In Season 1, Emily (Hailee Steinfeld) takes a ride with Death (Wiz Khalifa) in a carriage pulled by Houdini-simulated smoke horses, setting the tone for the ethereal, wispy look of Dickinson.

“We went up to Amherst to shoot a lot of textures and plates of the real [Dickinson family] house. The house had gone through a few renovations and additions since Emily lived there. We worked together with Loren Weeks, the Season 1 production designer. His team built an L-shaped facade on our location, which we extended to be an accurate build of what Homestead was at the time of her living in the house. Homestead was recreated as a 3D model. Our matte painter uses Mari to add texture, and comp adds the finishing touches.”

—Lotta Forssman, Visual Effects Supervisor, Molecule VFX

Emily (Hailee Steinfeld) and Death (Wiz Khalifa) are brought together to visually illustrate one of Dickinson’s most famous poems “Because I Could Not Stop For Death.”

“Our team was tasked with the challenge of making CG hedges that seamlessly blended into real hedges. We kept as much practical as possible to keep the actors’ interaction. We spent a lot of time refining this sequence. In the end, I think that it is the challenging sequences that create some of the best work. To finish off the scene we also worked on an overhead drone shot revealing the endless maze. This was one of my favorite shots this season.”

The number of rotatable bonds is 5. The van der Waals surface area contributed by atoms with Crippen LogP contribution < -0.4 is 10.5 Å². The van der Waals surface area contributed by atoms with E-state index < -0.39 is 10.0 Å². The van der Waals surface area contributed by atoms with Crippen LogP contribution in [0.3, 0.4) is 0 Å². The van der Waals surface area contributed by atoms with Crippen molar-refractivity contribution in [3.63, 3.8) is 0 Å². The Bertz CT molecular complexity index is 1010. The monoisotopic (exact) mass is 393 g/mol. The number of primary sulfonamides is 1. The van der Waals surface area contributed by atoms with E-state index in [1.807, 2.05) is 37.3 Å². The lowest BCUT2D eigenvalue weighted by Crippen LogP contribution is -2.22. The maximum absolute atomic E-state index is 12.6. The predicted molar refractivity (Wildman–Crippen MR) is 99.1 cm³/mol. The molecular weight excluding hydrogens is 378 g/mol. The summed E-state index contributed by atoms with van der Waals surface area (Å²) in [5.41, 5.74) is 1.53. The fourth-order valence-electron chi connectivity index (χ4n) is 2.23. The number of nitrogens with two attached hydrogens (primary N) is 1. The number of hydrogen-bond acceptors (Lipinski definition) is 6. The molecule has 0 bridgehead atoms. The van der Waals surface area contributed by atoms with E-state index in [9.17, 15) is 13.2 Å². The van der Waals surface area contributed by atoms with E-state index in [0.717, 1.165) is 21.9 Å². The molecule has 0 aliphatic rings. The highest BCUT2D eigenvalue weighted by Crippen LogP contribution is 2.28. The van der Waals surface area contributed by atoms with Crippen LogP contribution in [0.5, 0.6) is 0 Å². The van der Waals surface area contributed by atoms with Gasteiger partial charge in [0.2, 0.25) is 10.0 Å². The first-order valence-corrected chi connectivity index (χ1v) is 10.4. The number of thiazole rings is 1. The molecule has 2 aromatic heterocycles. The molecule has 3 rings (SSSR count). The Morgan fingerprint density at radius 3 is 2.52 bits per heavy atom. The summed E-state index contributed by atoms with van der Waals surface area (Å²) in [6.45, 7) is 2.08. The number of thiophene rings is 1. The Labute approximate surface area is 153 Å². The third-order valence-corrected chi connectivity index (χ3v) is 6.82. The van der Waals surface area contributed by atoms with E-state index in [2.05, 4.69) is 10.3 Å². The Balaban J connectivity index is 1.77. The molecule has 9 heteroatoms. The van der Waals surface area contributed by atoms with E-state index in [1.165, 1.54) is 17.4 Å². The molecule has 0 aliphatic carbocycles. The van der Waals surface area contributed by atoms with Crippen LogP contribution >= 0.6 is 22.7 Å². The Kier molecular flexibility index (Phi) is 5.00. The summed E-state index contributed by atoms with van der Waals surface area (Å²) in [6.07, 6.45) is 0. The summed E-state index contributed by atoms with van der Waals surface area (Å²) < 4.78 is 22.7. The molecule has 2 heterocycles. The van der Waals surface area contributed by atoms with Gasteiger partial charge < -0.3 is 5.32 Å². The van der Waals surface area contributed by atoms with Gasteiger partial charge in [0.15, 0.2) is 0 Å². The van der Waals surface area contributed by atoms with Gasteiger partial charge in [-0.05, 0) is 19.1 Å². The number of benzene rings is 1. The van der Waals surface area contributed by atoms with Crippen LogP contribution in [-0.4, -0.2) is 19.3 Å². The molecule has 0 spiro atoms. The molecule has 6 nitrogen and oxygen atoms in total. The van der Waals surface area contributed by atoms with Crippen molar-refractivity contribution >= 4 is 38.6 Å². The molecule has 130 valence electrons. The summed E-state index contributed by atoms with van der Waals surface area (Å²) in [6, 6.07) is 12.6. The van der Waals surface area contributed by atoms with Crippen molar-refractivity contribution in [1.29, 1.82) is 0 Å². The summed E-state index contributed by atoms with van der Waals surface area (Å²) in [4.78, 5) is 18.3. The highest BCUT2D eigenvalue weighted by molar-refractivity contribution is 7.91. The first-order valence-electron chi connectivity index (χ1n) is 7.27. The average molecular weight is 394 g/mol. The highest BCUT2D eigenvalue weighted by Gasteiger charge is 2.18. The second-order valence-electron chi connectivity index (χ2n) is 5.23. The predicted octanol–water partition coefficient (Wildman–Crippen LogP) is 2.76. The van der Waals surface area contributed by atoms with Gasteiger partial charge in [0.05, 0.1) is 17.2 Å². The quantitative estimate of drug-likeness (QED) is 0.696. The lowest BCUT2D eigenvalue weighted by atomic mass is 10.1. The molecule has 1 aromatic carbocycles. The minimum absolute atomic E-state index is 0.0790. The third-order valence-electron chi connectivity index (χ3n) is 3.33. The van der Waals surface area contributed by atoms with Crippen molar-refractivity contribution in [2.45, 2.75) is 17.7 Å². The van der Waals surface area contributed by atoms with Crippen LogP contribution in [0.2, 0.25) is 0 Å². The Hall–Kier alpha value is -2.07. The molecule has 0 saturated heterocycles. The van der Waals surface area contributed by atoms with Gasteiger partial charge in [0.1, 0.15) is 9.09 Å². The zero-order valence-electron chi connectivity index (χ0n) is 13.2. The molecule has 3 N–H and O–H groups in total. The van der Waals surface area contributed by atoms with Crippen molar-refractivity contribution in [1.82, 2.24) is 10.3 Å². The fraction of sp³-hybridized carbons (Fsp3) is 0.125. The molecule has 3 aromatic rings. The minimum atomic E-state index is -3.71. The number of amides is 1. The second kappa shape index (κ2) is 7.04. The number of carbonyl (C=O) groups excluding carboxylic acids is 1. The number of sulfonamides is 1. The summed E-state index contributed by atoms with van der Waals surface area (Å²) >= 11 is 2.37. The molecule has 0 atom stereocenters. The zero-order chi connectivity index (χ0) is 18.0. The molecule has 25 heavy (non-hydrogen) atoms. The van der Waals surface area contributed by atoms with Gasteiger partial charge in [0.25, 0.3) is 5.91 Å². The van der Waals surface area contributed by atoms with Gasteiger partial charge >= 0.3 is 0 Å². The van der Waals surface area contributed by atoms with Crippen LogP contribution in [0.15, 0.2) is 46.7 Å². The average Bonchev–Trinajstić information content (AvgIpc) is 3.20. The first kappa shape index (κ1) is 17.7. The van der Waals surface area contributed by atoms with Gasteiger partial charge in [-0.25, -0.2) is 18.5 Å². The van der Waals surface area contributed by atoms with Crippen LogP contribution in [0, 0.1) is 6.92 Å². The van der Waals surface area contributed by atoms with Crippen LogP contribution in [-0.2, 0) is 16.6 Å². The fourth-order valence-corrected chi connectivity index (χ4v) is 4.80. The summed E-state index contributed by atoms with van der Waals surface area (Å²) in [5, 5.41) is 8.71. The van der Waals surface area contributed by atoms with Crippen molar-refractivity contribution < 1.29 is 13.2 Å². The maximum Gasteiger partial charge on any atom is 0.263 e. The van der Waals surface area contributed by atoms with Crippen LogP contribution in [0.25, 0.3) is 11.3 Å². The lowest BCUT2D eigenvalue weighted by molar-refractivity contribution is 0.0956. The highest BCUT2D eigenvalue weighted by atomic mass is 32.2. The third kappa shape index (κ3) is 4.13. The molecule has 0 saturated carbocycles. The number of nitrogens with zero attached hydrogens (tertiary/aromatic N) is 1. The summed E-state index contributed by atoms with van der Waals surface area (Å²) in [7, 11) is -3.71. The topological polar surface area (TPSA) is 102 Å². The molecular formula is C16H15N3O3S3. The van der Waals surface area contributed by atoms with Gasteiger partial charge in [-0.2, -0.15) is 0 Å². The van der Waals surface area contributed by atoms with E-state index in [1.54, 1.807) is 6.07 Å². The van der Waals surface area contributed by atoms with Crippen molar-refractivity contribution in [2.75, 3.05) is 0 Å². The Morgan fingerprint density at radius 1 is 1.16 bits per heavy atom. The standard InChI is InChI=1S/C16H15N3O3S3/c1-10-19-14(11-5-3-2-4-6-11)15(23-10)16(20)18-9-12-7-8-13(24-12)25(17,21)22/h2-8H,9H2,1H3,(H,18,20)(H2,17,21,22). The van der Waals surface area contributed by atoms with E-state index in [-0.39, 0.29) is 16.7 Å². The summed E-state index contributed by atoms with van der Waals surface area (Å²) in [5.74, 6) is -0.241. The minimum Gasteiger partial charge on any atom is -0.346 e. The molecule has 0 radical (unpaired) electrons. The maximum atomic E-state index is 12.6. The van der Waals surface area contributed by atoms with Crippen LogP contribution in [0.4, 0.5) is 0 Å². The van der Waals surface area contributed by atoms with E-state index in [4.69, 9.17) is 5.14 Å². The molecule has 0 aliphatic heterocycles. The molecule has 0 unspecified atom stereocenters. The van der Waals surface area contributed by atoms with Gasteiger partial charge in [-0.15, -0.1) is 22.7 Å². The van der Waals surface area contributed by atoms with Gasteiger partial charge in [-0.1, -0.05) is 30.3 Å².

—Lotta Forssman, Visual Effects Supervisor, Molecule VFX

The Victorian-style interiors in Dickinson are gorgeous and colorful and have reportedly inspired many a design lover to binge the series. Season 1 was centered around Dickinson’s home, known as the Homestead, which was built in the Federal Style and still exists. “Emily’s Homestead house was carefully researched in Season 1,” Forssman explains. “We went up to Amherst to shoot a lot of textures and plates of the real house. The house had gone through a few renovations and additions since Emily lived there. We worked together with Loren Weeks, the Season 1 production designer. His team built an L-shaped facade on our location, which we extended to be an accurate build of what Homestead was at the time of her living in the house. Homestead was recreated as a 3D model. Our matte painter uses Mari to add texture, and comp adds the finishing touches.”

Hailee Steinfeld as Emily portrays a rebellious young woman from a prominent Massachusetts family in the 1850s, struggling to pursue her dream of publishing her poetry despite parental and social pressures.